1. Listen In as they interview a great player with a great background. 2. Sign Up now and they will get you warmed up over the next week with access to some short videos.
3. They will allow you to get a feel for Coach McDivitt's teaching style before the webinar. 4. You'll even have a chance to ask your own questions! 5. Receive webinar updates.
One of my dearest friends in coach isJim Booneat Tusculum College. Jim is one of the foremost best teachers in the game where they play Motion Offense and Pack Man Defense. This past season Jim hired another friend of mine inMike McBrideand the result has been an 11-6 start this season. One of the things that I have in common with Jim and Mike (and that we learned fromDon Meyer) is to take that which we learned and share it with other coaches. Tusculum has recently started a basketball newsletter with some great content. In one of their more recent ones they talk about offensive play and those things important to execution at Tusculum. I am sharing some of that with you below but I would strongly encourage everyone to drop Mike an email and ask to be put on his mailing list so that you can get the entire series as it is produced. You can email Mike at:email@example.com
OFFENSIVE PLAY Regardless of offensive system, there are several aspects of play that are of vital importance to the productivity of a team’s offense. Spacing, inside play, driving action, screening, cutting, and offensive rebounding are just a few of the areas that are part of any offensive system. At Tusculum, we utilize a Motion Offense that is predicated in large part on our ability to screen and cut. The following are some of our thoughts regarding these key areas of offensive play:
SCREENING Screening is the meat of motion offense. It is imperative that players are sound in their ability to recognize screening opportunities, set solid screens, read screens correctly, and then 2nd cut appropriately. In all screens there are two cutters. The screener becomes the 2nd cutter after laying the defense out with body-to-body contact (look legal). In all screens one player should cut to the lane and the other should cut to the perimeter.
SCREENING RULES: ·Be decisive in the communication of and movement to screen. ·Sight the defense, communicate the screen – “wait, wait, wait” call to the cutter, and get the proper angle. ·Have a quick pace to screen & HIT THE TARGET. Do not “roll through” or “pull out” of the screen. ·Hold the screen with a low, wide base and hold for a two count. ·MAKE THE CORRECT SECOND CUT
My friend and mentor Dale Brown just sent me an email with a few passages from "Quiet Strength" by Tony Dungy and thought I'd pass them on.
The first step toward creating an improved future is developing the ability to envision it. VISION will ignite the fire of passion that fuels our commitment to do WHATEVER IT TAKES to achieve excellence. Only VISION allows us to transform dreams of greatness into the reality of achievement through human action. VISION has no boundaries and knows no limits. Our VISION is what we become in life.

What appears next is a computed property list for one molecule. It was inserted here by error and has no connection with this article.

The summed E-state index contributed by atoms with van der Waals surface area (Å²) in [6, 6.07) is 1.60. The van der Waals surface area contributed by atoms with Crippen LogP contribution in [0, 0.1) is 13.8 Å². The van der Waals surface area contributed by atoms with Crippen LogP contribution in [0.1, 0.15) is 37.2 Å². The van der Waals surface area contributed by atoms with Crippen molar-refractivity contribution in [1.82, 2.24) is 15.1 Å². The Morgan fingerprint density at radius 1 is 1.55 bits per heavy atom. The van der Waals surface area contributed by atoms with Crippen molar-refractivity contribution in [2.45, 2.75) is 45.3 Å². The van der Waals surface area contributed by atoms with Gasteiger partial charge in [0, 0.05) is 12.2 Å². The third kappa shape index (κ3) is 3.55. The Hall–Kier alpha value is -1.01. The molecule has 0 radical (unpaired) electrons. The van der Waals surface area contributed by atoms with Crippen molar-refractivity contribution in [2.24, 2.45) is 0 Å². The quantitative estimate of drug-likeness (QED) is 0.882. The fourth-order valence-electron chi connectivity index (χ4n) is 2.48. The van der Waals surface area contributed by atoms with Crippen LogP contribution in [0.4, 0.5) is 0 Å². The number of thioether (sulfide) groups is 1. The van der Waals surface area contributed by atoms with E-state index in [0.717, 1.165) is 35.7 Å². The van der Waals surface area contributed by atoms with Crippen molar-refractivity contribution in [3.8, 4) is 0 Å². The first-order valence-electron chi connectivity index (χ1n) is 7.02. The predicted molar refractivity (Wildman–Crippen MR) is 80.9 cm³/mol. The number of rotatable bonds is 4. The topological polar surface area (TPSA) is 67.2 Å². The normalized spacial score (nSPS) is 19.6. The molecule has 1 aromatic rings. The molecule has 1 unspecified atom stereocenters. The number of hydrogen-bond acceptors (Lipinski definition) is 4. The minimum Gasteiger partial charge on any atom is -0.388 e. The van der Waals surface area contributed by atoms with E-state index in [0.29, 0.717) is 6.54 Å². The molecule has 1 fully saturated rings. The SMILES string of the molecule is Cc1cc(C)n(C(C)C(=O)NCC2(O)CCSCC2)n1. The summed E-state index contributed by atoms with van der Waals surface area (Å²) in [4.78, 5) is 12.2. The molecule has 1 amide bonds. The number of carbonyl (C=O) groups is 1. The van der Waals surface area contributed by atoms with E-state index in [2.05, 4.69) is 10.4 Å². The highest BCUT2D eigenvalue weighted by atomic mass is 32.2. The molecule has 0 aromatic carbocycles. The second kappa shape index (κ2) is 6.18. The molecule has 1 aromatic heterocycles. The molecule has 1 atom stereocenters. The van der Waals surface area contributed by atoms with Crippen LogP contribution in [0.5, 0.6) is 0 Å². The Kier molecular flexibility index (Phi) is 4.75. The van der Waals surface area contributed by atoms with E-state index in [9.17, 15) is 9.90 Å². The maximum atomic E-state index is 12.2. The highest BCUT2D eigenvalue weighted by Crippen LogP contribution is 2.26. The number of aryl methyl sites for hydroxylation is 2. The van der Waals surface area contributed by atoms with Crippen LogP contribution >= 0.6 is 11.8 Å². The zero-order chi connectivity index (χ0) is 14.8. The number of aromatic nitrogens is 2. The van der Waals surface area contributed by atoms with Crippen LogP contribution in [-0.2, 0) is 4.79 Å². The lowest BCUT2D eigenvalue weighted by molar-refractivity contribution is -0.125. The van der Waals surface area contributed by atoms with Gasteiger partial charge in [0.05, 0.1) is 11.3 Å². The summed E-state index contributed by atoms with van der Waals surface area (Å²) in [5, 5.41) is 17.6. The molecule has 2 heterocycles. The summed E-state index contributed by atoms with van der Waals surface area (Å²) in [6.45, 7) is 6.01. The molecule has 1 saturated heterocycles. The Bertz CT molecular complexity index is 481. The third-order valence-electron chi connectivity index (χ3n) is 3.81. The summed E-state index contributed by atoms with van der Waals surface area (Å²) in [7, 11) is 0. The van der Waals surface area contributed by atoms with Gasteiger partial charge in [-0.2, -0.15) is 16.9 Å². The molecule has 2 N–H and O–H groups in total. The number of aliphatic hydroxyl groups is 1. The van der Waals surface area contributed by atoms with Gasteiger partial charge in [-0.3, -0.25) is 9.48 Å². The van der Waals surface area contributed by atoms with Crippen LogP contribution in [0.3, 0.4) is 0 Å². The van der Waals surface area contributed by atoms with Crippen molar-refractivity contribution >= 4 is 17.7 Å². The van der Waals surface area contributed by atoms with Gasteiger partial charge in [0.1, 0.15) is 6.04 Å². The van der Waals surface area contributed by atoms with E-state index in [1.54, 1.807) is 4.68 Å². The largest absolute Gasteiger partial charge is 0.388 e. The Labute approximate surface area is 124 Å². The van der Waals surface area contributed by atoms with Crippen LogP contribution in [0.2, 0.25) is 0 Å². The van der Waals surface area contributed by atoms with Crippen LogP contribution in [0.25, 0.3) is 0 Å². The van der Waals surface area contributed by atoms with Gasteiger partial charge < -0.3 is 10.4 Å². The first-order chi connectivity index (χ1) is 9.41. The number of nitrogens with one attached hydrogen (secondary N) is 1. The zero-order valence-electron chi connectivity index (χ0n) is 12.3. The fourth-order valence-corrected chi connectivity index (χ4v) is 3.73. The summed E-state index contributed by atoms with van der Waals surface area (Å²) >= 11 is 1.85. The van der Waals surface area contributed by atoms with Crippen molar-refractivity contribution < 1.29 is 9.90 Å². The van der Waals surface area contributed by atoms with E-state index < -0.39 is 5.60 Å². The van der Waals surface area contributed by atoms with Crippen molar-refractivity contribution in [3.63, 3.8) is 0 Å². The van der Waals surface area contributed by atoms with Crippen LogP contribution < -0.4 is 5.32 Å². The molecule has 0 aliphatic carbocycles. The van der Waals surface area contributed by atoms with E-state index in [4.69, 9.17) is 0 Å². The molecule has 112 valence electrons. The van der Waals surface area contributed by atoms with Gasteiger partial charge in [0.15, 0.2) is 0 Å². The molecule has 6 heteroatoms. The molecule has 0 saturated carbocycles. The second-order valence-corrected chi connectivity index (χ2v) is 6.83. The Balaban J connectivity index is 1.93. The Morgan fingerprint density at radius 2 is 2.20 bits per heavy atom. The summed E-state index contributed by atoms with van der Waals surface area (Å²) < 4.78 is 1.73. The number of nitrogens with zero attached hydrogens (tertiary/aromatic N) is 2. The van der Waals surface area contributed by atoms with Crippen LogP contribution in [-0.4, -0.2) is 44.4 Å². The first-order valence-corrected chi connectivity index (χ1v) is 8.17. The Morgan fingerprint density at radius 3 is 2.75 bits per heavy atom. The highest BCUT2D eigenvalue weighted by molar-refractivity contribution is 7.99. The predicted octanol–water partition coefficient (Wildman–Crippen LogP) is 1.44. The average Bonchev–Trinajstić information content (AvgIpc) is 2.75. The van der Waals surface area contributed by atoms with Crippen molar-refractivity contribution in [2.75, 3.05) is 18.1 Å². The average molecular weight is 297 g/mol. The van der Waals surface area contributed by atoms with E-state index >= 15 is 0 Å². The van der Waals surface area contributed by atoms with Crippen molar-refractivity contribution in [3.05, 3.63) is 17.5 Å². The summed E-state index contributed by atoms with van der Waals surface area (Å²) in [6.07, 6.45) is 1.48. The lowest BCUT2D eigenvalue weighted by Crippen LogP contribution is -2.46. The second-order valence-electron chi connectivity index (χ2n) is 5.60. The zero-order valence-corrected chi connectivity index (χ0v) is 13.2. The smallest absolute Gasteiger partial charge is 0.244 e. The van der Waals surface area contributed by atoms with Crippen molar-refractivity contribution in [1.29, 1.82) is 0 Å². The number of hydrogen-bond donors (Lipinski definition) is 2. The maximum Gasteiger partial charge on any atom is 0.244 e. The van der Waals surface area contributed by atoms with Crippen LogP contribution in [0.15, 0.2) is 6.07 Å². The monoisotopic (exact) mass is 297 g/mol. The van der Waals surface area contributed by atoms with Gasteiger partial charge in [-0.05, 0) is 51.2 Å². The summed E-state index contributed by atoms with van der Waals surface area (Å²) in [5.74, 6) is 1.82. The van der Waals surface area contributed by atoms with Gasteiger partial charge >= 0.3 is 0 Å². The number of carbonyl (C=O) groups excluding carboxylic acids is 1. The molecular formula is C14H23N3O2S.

If we get caught up in chasing what the world defines as success, we can use our time and talent to do some great things. We might even become famous. But in the end, what will it mean?
What will people remember us for? Are other people’s lives better because we lived? Did we make a difference? Did we use to the fullest the gifts and abilities God gave us? Did we give our best effort, and did we do it for the right reasons?
God’s definition of success is really one of significance—the significant difference our lives can make in the lives of others. This significance doesn’t show up in win-loss records, long resumes, or the trophies gathering dust on our mantels. It’s found in the hearts and lives of those we’ve come across who are in some way better because of the way we lived.
A good leader gets people to follow him because they want to, not because he makes them.
The following comes from high school football coach George Curry. It's his list of "10 Don'ts" that he gives to the parents of players. He tell the parents they will follow these if they sincerely want the sons to be successful.
1. Don’t try to live your lives through your son.
You had your chance to be young. Let your youngster do his thing. Don’t force football or any sport down his throat.
2. Don’t be negative with your son.
It rubs off. If you complain about why your son isn’t in the starting lineup, he will do the same. Be positive. Motivate and encourage your son.
3. Don’t be unrealistic.
The good Lord gave all of us certain abilities. Accept your son as he is. We would all like to be big, tall, handsome, intelligent, and strong, but it doesn’t happen that way. Accept what the Lord blessed you with and go on with your life. Make the best of it. It’s the same in football—someone may be bigger, faster, tougher, or smarter. Know your son’s limitations and encourage him to make the best of it. Accept his role on the team.
4. Don’t know the coaching staff.
How can you expect your son to perform to his fullest if all he hears from you about the coach is negative? The coach represents authority. You will give your youngster the wrong message if you ridicule the coach or his teachers. Support the coach’s rules, philosophies, playbook and so on.
5. Don’t be envious of other players.
Treat each player as if he were your son. Don’t dislike a player because you don’t like his parents.
6. Don’t be a know-it-all.
Coaches work with youngsters 12 months of the year. They spend many hours with these youngsters in situations that their parents may never see. In some cases, coaches know more about the player than the parents do. Don’t exert pressure on your son by telling him things he shouldn’t have to hear. Be a good role model. Let the coaches coach.
7.Don’t be an absent parent.
Monitor your son’s grades. Insist that your son study and earn good grades. If you put academics first, your son will be more successful.